Now it may well be that the More Center will lose, and the amendment will be interpreted the way Ms. Hemphill predicted. And it may well be that the agenda of the More Center is indeed broader than that of Citizens for the Protection of Marriage. Nonetheless, the language of Amendment 2 is potentially broad enough that it may well have the effect the More Center urges, and that Citizens for the Protection of Marriage pooh-poohed. So just a reminder that voters and other observers need to look at the text of the provision, and not be lulled by the disclaimers by the provision's backers.

For an example of a similar phenomenon, but from the opposite directions, see my "Phyllis Schlafly Said It Would Be Like This" post.

Thanks to my fellow lawprof Michael Froomkin for the pointer to this, and to Don Herzog (Left2Right) for the post to which Michael pointed me, and which this post in some measure echoes.

Ohio Court Interprets Its State Anti-Same-Sex Marriage Amendment:

The amendment, enacted in 2004, provides,

Only a union between one man and one woman may be a marriage valid in or recognized by this state and its political subdivisions. This state and its political subdivisions shall not create or recognize a legal status for relationships of unmarried individuals that intends to approximate the design, qualities, significance or effect of marriage.

A preexisting state statute, Ohio Rev. Code 2919.25(A), provides, "No person shall knowingly cause or attempt to cause physical harm to a family or household member," with "family or household member" defined to include not just spouses and relatives, but also "a person living as a spouse," in turn defined to include "a person who ... is cohabiting with the offender," which is in turn defined as living together with "sharing of familial or financial responsibilities and ... consortium.... Factors that might establish consortium include mutual respect, fidelity, affection, society, cooperation, solace, comfort, aid of each other, friendship, and conjugal relations." (I take it that when pushed on this, Ohio courts would require a sexual or at least a romantic relationship, or else siblings living together with "mutual respect, ... affection, ... society, cooperation, solace, comfort, aid of each other, [and] friendship" would be treated as "living as ... spouse[s].")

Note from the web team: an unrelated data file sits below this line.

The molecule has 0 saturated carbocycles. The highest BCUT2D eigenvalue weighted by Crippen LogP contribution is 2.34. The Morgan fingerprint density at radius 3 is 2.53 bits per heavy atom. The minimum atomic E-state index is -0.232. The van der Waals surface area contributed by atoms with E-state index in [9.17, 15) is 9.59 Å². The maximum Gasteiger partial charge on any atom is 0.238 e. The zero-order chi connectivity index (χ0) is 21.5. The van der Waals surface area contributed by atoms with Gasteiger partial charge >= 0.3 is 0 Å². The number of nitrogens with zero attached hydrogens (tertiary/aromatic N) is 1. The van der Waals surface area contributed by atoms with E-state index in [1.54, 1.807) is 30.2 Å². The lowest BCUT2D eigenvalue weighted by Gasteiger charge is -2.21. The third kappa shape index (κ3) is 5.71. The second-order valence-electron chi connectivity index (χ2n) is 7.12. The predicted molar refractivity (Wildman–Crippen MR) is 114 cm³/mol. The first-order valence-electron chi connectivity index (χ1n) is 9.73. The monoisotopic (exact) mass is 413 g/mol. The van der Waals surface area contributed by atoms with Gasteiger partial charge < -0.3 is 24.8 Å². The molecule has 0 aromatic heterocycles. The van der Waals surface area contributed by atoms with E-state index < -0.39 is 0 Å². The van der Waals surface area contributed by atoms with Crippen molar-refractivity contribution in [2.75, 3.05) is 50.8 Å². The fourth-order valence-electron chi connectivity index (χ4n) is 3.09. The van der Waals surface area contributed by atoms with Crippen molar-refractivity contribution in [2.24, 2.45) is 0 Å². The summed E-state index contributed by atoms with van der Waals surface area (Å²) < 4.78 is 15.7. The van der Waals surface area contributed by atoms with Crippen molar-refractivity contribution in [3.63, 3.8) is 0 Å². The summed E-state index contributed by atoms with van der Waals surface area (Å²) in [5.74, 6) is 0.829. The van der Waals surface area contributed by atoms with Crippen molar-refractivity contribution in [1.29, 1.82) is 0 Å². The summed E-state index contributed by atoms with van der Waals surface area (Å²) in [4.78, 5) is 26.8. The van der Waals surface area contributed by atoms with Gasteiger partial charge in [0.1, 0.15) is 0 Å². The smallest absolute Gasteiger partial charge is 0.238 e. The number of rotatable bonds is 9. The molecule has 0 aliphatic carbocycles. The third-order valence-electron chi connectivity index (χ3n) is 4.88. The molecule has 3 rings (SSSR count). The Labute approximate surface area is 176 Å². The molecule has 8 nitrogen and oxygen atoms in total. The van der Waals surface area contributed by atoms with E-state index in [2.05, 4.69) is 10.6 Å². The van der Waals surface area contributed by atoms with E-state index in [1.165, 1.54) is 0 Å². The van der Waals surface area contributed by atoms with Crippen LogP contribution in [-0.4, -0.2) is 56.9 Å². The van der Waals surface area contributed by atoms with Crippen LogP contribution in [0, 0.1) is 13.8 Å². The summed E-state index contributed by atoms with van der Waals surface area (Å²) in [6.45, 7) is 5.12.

Defendant Michael Carswell was indicted for causing or attempting to cause harm to a woman with whom he was living but to whom he wasn't married. He argued this violate the anti-same-sex-marriage amendment because the treatment of people "living as ... spouse[s]" the same way as spouses involved the creation of "a legal status for relationships of unmarried individuals that intends to approximate the design, qualities, significance or effect of marriage." A trial court agreed with Carswell; the court of appeals reversed; and the Ohio Supreme Court agreed to hear the case.